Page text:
While government nuclear operations focus on mobilizing government response, NukeWatch’s mission is to help families quickly get to safety
In today’s volatile world, especially in the face of Russia’s recent attacks on Ukraine, the threat of a nuclear attack is prevalent. Similar to other everyday disasters, families should have a plan for how to react in the face of a nuclear attack. Thanks to a new nuclear notification and preparedness system, NukeWatch, families can now jump into action more quickly when a nuclear attack is imminent.
In the event of a nuclear attack, residents of the target area only have thirty minutes from the time of the warhead launch until impact. Minutes are precious, and the faster people can react and get to safety, the more lives can be saved. With this in mind, NukeWatch creator Christopher Foust wanted to create a tool to give people more time to get to their families so they can retreat to a safe space together.
Foust saw a need for the alert system given the delayed notifications that the US government sends during a pending attack. The government’s primary focus in the face of a nuclear event is to mobilize its team to respond. This results in lag times communicating an incoming attack to the public, typically only giving citizens two minutes to get to safety. On the other hand, NukeWatch notifies its network of users of a nuclear warhead launch within seconds, giving them 20-25 minutes more time to communicate with their families, shelter in place, or leave the area.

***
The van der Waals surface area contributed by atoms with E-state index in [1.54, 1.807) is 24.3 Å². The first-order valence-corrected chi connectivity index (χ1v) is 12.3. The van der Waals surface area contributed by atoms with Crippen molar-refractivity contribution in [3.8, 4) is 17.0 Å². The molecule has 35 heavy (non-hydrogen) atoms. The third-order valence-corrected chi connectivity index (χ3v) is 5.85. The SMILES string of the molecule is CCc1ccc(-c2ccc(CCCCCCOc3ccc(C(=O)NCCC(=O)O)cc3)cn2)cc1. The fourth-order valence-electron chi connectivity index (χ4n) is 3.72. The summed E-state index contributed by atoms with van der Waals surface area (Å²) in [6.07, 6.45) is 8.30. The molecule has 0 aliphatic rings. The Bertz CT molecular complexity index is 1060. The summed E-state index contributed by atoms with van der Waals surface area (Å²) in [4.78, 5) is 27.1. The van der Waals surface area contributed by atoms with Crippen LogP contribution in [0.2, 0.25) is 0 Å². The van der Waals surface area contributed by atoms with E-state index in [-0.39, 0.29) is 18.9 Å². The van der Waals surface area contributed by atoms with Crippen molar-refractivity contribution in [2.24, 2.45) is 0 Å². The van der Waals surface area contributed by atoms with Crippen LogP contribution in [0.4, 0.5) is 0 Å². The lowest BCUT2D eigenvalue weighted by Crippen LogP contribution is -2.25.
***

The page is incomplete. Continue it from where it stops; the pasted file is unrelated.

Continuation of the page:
NukeWatch’s Nuclear Emergency Warning System (NEWS) is linked to a Central Command Center hidden away in the Rocky Mountains, which is connected to three other monitoring stations across the nation. Unlike other nuclear monitoring centers that rely on technology and AI to monitor global activity, NukeWatch runs on 24/7 human monitoring, allowing the team to notify the public more quickly in the face of danger. The secure bunker is also fortified to remain active during an attack to keep its network continuously informed of the events happening around them.
Their mobile alerts take less than five minutes to set up. Once activated, the NukeWatch alert system places users on its communication list, ensuring they are notified via text message in the event of a nuclear attack. NukeWatch tests its system weekly with text messages to ensure proper functioning. Users can also access current news and expert insights into global nuclear activity to stay on top of current events.
In addition to serving as a nuclear notification system, NukeWatch also allows users to proactively plan for a nuclear attack with an online control panel. This dashboard helps users calculate safe zones in their cities, print roads maps for their state, and watch videos providing valuable information regarding their safety and survival.
“These times are intensifying,” said Foust. “In the event of an ICBM attack, you have only minutes to move to a safe location. I would want my own family to have this type of alert, notifying and providing them a chance to get to safety.”
NukeWatch offers promotional pricing of $0.99 for the first month and then $3.99 monthly following that. To learn more or purchase the NukeWatch alert system, visit www.nukewatch.com. Foust is also available for interviews via Zoom for media sources or organizations wanting to learn more about NukeWatch.